Full-text · Article · Jan 2016 · Revista Brasileira de Farmacognosia
    • "It has been proved to be a relatively safe herb in addition to being economical and easily applied (Sudarshan et al., 2012). It has also been recommended for the management of dry skin (Casetti et al., 2011) as well as dry mouth (Momm et al., 2005). The latter study found that a gel saliva substitute based on Aloe vera led to a marked improvement of the quality of life and reduced significantly the frequency of salivary substitute use (Momm et al., 2005). "
    [Show abstract] [Hide abstract] ABSTRACT: Persistent xerostomia may be encountered in a substantial number of patients particularly head and neck cancer patients who received radiation, and patients with Sjogren's syndrome. Unfortunately many of these patients have lost all salivary function due to the irreversible destruction of salivary gland parenchyma. Management of this problem becomes palliative and requires the administration of salivary substitutes. This review considers the evidence regarding natural salivary substitutes that may be used to relieve severe dry mouth associated with irreversible damage of salivary glands.
    Article · May 2015
    • "Simaba ferruginea showed antiulcerogenic activity by gastroprotection (Almeida et al., 2011). The aqueous extract of Simarouba amara promoted the differentiation of human skin keratinocytes and increased the production of involucrin, cholesterol and ceramides as well thus it may be used for dry skin as it also improves water retention by the stratum corneum (Bonté et al., 1996; Casetti et al, 2011). Due to these findings, a patent was registered in 1997 for cosmetic or pharmaceutical use for the skin (Bonté et al., 1997). "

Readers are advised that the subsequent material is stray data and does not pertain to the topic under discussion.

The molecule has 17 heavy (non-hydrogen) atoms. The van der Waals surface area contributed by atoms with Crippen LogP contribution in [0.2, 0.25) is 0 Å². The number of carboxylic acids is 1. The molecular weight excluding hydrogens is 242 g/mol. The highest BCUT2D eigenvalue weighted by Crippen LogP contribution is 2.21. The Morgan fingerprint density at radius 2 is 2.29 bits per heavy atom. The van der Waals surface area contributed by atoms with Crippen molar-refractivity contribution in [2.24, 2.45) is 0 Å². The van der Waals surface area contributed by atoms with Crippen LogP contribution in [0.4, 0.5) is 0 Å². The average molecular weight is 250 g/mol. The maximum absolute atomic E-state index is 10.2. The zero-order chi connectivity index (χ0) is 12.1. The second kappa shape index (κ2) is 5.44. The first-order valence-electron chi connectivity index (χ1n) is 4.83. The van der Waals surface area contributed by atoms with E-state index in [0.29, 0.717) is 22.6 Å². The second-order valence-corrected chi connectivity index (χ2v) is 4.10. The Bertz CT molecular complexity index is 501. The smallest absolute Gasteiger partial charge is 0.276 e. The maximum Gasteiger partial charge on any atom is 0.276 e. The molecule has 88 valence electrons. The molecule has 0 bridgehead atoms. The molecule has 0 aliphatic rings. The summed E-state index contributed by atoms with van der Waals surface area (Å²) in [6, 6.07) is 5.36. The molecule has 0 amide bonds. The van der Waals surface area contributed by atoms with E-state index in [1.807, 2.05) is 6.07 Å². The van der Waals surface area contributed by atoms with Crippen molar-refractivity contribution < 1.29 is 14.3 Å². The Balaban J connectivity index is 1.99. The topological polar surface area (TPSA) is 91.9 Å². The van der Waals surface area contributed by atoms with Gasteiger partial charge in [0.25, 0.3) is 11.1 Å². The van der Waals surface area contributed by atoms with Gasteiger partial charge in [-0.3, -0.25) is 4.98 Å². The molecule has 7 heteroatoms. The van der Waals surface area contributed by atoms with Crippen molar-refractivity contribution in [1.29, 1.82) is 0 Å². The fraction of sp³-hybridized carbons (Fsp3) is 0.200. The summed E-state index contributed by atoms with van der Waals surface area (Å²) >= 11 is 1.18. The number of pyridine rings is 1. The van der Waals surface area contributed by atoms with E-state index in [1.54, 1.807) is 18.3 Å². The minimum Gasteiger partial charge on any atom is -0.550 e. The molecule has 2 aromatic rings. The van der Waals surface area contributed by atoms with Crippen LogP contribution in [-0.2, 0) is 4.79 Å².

[Show abstract] [Hide abstract] ABSTRACT: The Simaroubaceae family includes 32 genera and more than 170 species of trees and brushes of pantropical distribution. The main distribution hot spots are located at tropical areas of America, extending to Africa, Madagascar and regions of Australia bathed by the Pacific. This family is characterized by the presence of quassinoids, secondary metabolites responsible of a wide spectrum of biological activities such as antitumor, antimalarial, antiviral, insecticide, feeding deterrent, amebicide, antiparasitic and herbicidal. Although the chemical and pharmacological potential of Simaroubaceae family as well as its participation in official compendia; such as British, German, French and Brazilian pharmacopoeias, and patent registration, many of its species have not been studied yet. In order to direct further investigation to approach detailed botanical, chemical and pharmacological aspects of the Simaroubaceae, the present work reviews the information regarding the main genera of the family up to 2013.
    Full-text · Article · Aug 2014